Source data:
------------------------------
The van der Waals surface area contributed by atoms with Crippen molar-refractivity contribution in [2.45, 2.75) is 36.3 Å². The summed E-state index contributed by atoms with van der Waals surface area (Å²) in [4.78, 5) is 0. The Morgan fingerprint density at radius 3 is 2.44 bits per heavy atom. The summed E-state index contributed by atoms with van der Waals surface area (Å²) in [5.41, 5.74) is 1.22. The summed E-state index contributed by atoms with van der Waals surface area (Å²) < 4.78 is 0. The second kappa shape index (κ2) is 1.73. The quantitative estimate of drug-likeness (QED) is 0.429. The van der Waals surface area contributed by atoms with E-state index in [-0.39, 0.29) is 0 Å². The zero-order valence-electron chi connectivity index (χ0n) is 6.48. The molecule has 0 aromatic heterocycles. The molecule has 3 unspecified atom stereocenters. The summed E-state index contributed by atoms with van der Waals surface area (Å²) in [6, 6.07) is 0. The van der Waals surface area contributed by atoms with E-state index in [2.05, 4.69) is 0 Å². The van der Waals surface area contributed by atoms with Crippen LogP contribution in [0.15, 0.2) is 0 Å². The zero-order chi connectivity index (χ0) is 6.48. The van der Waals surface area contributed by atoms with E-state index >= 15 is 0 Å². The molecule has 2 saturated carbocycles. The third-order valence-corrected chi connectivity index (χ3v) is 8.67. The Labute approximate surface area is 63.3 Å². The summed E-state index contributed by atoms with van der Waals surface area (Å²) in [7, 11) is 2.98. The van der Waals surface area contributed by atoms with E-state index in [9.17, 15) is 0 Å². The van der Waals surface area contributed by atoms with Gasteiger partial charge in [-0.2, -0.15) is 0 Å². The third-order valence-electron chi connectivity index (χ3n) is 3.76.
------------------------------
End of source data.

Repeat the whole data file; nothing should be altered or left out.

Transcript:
The van der Waals surface area contributed by atoms with Crippen molar-refractivity contribution in [2.45, 2.75) is 36.3 Å². The summed E-state index contributed by atoms with van der Waals surface area (Å²) in [4.78, 5) is 0. The Morgan fingerprint density at radius 3 is 2.44 bits per heavy atom. The summed E-state index contributed by atoms with van der Waals surface area (Å²) in [5.41, 5.74) is 1.22. The summed E-state index contributed by atoms with van der Waals surface area (Å²) < 4.78 is 0. The second kappa shape index (κ2) is 1.73. The quantitative estimate of drug-likeness (QED) is 0.429. The van der Waals surface area contributed by atoms with E-state index in [-0.39, 0.29) is 0 Å². The zero-order valence-electron chi connectivity index (χ0n) is 6.48. The molecule has 0 aromatic heterocycles. The molecule has 3 unspecified atom stereocenters. The summed E-state index contributed by atoms with van der Waals surface area (Å²) in [6, 6.07) is 0. The van der Waals surface area contributed by atoms with E-state index in [2.05, 4.69) is 0 Å². The van der Waals surface area contributed by atoms with Crippen LogP contribution in [0.15, 0.2) is 0 Å². The zero-order chi connectivity index (χ0) is 6.48. The van der Waals surface area contributed by atoms with E-state index >= 15 is 0 Å². The molecule has 2 saturated carbocycles. The third-order valence-corrected chi connectivity index (χ3v) is 8.67. The Labute approximate surface area is 63.3 Å². The summed E-state index contributed by atoms with van der Waals surface area (Å²) in [7, 11) is 2.98. The van der Waals surface area contributed by atoms with E-state index in [9.17, 15) is 0 Å². The van der Waals surface area contributed by atoms with Gasteiger partial charge in [-0.2, -0.15) is 0 Å². The third-order valence-electron chi connectivity index (χ3n) is 3.76.